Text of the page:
Session Type: ACR Abstract Session
Session Time: 4:30PM-6:00PM
Background/Purpose: Despite a broad range of available therapeutics, pain remains poorly treated in many juvenile idiopathic arthritis (JIA) patients1-2. For some patients, the level of pain is not commensurate with the magnitude of detectable joint pathology (i.e., synovitis). In order to elucidate pain mechanisms in JIA, we have investigated the functionality of CNS circuitry in polyarticular JIA (pJIA) individuals ( >5 affected joints) alongside peripheral joint pathology, markers of inflammation, subjective measures related to pain and clinical status. This strategy is projected to facilitate the identification of pain biomarker signatures and define mechanisms that underlie the observed pain-inflammation disconnect in JIA.
Methods: Consented, male and female pJIA patients (8-16 years) with and without pain were assessed using functional magnetic resonance imaging (fMRI), musculoskeletal MRI, Patient Reported Outcomes Measurement Information System (PROMIS) questionnaires, fluid markers informing on inflammation (i.e., CRP and ESR levels) and clinical status. All evaluated patients had either past or ongoing hand joint abnormalities. Patient enrollment is currently active.
FMRI data collected during a hand motor task involved a visually cued, opening and closing of the right or left hand (depending on location of joint pathology or clinical pain) in a 30 second off/10 second on manner for 5 cycles. Evoked stimulation was subsequently performed by applying cold stimuli (10°C) to hand and knee joints also in a 30 second off/10 second on block design (Medoc LTD, Israel). Immediately following fMRI, patients underwent hand MRI (index hand only). All imaging was performed on a Siemens 3T scanner (Siemens, Germany). fMRI data was analyzed using FSL 6.0, while hand MRI was clinically evaluated by a musculoskeletal radiologist (KE). This study was approved by the Institutional Review Board at Boston Children’s Hospital.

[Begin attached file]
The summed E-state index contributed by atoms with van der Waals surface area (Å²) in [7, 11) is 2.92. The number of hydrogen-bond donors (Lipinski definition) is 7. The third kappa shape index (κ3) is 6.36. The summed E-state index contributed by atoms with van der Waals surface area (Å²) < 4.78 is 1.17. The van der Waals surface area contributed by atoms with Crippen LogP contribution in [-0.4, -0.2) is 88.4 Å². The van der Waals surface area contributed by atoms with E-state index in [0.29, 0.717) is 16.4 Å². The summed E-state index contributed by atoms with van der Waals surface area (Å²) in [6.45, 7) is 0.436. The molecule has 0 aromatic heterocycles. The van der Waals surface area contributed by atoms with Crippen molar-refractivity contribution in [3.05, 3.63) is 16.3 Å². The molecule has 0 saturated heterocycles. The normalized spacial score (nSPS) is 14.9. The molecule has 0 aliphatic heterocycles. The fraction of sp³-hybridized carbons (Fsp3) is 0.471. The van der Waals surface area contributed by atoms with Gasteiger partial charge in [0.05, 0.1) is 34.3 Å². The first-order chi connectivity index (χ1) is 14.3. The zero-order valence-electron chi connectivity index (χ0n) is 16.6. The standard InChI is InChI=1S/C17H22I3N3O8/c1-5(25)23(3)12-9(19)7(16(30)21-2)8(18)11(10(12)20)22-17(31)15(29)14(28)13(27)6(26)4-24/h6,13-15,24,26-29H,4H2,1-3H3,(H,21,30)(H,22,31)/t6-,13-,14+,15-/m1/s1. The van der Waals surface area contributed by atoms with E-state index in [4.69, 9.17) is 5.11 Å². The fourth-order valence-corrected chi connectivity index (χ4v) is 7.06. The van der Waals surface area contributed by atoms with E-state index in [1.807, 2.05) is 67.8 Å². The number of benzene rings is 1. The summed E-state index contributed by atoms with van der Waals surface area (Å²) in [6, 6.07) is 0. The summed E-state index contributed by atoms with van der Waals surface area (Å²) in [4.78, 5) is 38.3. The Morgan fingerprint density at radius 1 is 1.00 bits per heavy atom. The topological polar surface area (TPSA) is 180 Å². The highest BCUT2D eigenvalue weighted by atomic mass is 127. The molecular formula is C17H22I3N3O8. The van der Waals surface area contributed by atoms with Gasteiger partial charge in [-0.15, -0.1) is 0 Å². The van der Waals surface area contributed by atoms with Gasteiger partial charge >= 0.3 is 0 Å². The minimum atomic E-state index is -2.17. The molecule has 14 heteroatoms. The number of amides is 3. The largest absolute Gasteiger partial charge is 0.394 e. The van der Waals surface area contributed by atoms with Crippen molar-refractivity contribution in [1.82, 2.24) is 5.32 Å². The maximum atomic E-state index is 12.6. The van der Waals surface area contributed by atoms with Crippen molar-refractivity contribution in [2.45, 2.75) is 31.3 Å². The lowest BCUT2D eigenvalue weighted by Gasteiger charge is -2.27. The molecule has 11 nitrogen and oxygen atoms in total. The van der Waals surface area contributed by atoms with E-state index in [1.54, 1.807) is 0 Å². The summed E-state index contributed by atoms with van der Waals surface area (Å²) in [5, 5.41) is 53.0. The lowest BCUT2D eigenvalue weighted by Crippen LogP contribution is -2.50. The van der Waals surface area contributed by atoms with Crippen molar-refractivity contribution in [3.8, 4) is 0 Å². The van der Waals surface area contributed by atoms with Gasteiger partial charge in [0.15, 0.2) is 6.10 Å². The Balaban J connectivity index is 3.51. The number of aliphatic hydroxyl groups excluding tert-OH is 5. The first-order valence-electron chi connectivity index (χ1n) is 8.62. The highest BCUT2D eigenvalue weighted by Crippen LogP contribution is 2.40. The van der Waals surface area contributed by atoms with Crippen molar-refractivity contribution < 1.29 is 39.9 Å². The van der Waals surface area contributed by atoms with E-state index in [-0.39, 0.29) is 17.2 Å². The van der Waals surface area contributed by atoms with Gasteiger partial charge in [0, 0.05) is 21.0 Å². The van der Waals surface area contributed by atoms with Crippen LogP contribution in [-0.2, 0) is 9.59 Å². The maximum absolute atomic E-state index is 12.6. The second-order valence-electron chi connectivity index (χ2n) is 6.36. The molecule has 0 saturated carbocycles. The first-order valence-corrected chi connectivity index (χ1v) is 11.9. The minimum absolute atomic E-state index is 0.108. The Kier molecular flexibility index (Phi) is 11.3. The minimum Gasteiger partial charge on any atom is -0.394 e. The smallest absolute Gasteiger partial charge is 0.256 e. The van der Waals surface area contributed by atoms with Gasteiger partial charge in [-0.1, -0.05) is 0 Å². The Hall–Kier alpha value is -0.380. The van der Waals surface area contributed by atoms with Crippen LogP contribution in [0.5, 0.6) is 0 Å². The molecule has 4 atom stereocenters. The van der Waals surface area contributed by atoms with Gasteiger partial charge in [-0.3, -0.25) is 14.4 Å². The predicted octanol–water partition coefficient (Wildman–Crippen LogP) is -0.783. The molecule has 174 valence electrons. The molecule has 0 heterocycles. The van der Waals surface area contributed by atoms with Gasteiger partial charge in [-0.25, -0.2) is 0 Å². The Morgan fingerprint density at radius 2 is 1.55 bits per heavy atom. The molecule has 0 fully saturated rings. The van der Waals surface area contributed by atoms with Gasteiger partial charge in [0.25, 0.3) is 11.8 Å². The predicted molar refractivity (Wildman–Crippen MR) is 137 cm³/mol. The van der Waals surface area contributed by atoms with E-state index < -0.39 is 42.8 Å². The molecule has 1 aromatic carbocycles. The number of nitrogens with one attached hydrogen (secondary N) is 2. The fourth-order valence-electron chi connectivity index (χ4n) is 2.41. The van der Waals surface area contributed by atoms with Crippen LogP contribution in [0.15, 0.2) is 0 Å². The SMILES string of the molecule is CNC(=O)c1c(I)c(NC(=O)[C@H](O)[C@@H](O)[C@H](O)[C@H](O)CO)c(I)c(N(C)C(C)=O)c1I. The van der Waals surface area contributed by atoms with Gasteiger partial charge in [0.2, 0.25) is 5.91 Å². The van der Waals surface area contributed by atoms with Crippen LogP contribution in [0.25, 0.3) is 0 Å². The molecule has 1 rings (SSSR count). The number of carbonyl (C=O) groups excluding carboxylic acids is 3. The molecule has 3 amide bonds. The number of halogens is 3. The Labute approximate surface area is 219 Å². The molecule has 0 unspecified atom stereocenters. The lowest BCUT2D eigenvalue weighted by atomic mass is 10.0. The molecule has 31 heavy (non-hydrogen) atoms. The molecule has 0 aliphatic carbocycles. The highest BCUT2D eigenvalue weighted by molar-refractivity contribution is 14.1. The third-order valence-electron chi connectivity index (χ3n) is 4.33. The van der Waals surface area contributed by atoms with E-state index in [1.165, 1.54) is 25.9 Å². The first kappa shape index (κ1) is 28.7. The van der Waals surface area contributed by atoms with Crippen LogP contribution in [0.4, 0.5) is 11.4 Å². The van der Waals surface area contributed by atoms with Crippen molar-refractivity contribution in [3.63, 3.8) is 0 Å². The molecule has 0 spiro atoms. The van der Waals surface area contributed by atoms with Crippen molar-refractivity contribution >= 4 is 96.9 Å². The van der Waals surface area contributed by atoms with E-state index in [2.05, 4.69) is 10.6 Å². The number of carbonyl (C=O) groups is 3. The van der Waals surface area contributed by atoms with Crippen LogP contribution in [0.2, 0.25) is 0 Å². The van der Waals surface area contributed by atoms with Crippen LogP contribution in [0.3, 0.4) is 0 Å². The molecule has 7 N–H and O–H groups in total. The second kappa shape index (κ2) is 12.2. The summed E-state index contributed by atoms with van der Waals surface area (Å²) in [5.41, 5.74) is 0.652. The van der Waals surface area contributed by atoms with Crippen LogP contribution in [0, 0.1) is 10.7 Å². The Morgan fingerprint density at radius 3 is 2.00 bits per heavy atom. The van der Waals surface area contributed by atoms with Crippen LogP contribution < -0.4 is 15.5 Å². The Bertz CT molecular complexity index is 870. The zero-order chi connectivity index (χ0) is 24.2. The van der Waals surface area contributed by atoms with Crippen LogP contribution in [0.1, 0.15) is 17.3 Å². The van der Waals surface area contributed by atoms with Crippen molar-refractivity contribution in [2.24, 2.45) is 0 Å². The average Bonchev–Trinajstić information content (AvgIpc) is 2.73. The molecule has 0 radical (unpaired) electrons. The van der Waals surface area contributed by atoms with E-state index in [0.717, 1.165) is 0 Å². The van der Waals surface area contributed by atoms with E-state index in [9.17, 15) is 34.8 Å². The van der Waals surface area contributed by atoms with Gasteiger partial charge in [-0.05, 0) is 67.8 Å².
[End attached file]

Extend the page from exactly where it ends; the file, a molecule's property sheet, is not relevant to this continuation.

Results: Hand motor task fMRI showed differential CNS activation profiles amongst patients with No Pain + No inflammation, Pain + No Inflammation and Pain + Inflammation (Figure 1). Of these states, the pain without inflammation (or other pathology) sub-type yielded the most robust CNS activation. MRI abnormalities detected in the hand in Patient 3 consisted of (teno-)synovitis, bone marrow lesions and joint space narrowing. Cold stimuli yielded comparable responses across pain and inflammation conditions (Figure 2). Interestingly, in the pJIA patient with current hand/wrist and past knee joint abnormalities, evoked CNS responses and pain scores to cold stimuli were similar at either site. Finally, from PROMIS-based questionnaires (Figure 3), pJIA patients with pain reported a greater extent of loss of functions (cognition) and gain of functions (behaviors altered by pain).
Conclusion: For the first time, a neuroimaging-based assessment of pJIA patients was executed. This allowed for novel insight to be gained regarding potential neurobiological factors driving pain in pJIA. The current multidisciplinary datasets are suggestive of non-inflammatory (centralized or neuropathic) and inflammatory pain mechanisms at play in pJIA.
1. Giancane, Clin Exp Rheumatol. (2017)
2. Shiff, Pain. (2018)
To cite this abstract in AMA style:Upadhyay J, Sibai D, Labadie R, Lemme J, Sieberg C, Ecklund K, Borsook D, Sundel R. Elucidating Pain Mechanisms in Polyarticular Juvenile Idiopathic Arthritis Patients [abstract]. Arthritis Rheumatol. 2019; 71 (suppl 10). https://acrabstracts.org/abstract/elucidating-pain-mechanisms-in-polyarticular-juvenile-idiopathic-arthritis-patients/. Accessed November 26, 2020.
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